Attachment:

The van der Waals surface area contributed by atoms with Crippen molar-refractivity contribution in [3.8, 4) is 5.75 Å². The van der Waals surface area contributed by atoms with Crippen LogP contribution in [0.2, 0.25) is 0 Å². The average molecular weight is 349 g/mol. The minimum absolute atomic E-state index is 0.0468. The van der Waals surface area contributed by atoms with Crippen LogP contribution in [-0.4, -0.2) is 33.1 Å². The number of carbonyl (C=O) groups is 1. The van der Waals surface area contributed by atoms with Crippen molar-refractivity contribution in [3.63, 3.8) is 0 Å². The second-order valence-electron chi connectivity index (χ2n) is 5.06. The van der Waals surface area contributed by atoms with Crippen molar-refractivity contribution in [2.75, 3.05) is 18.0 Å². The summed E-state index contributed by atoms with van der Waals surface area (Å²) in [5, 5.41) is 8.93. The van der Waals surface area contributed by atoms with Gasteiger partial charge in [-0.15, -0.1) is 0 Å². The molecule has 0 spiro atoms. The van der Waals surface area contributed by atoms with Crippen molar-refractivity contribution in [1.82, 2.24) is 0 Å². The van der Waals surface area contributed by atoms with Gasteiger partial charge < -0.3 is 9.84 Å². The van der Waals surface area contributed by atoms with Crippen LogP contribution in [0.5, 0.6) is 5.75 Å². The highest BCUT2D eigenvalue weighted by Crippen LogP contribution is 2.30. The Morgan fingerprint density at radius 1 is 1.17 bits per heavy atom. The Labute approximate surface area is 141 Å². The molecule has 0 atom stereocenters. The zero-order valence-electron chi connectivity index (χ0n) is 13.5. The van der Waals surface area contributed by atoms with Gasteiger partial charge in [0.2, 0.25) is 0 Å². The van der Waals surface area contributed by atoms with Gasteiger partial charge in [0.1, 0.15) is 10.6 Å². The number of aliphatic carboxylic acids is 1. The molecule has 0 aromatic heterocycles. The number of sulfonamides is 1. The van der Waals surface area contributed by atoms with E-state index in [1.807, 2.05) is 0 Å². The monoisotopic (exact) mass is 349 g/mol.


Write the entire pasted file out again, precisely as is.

The van der Waals surface area contributed by atoms with Crippen molar-refractivity contribution in [3.8, 4) is 5.75 Å². The van der Waals surface area contributed by atoms with Crippen LogP contribution in [0.2, 0.25) is 0 Å². The average molecular weight is 349 g/mol. The minimum absolute atomic E-state index is 0.0468. The van der Waals surface area contributed by atoms with Crippen LogP contribution in [-0.4, -0.2) is 33.1 Å². The number of carbonyl (C=O) groups is 1. The van der Waals surface area contributed by atoms with Crippen molar-refractivity contribution in [3.63, 3.8) is 0 Å². The second-order valence-electron chi connectivity index (χ2n) is 5.06. The van der Waals surface area contributed by atoms with Crippen molar-refractivity contribution in [2.75, 3.05) is 18.0 Å². The summed E-state index contributed by atoms with van der Waals surface area (Å²) in [5, 5.41) is 8.93. The van der Waals surface area contributed by atoms with Gasteiger partial charge in [-0.15, -0.1) is 0 Å². The molecule has 0 spiro atoms. The van der Waals surface area contributed by atoms with Crippen molar-refractivity contribution in [1.82, 2.24) is 0 Å². The van der Waals surface area contributed by atoms with Gasteiger partial charge < -0.3 is 9.84 Å². The van der Waals surface area contributed by atoms with Crippen LogP contribution in [0.5, 0.6) is 5.75 Å². The highest BCUT2D eigenvalue weighted by Crippen LogP contribution is 2.30. The Morgan fingerprint density at radius 1 is 1.17 bits per heavy atom. The Labute approximate surface area is 141 Å². The molecule has 0 atom stereocenters. The zero-order valence-electron chi connectivity index (χ0n) is 13.5. The van der Waals surface area contributed by atoms with Gasteiger partial charge in [0.2, 0.25) is 0 Å². The van der Waals surface area contributed by atoms with Gasteiger partial charge in [0.1, 0.15) is 10.6 Å². The number of aliphatic carboxylic acids is 1. The molecule has 0 aromatic heterocycles. The number of sulfonamides is 1. The van der Waals surface area contributed by atoms with E-state index in [1.807, 2.05) is 0 Å². The monoisotopic (exact) mass is 349 g/mol.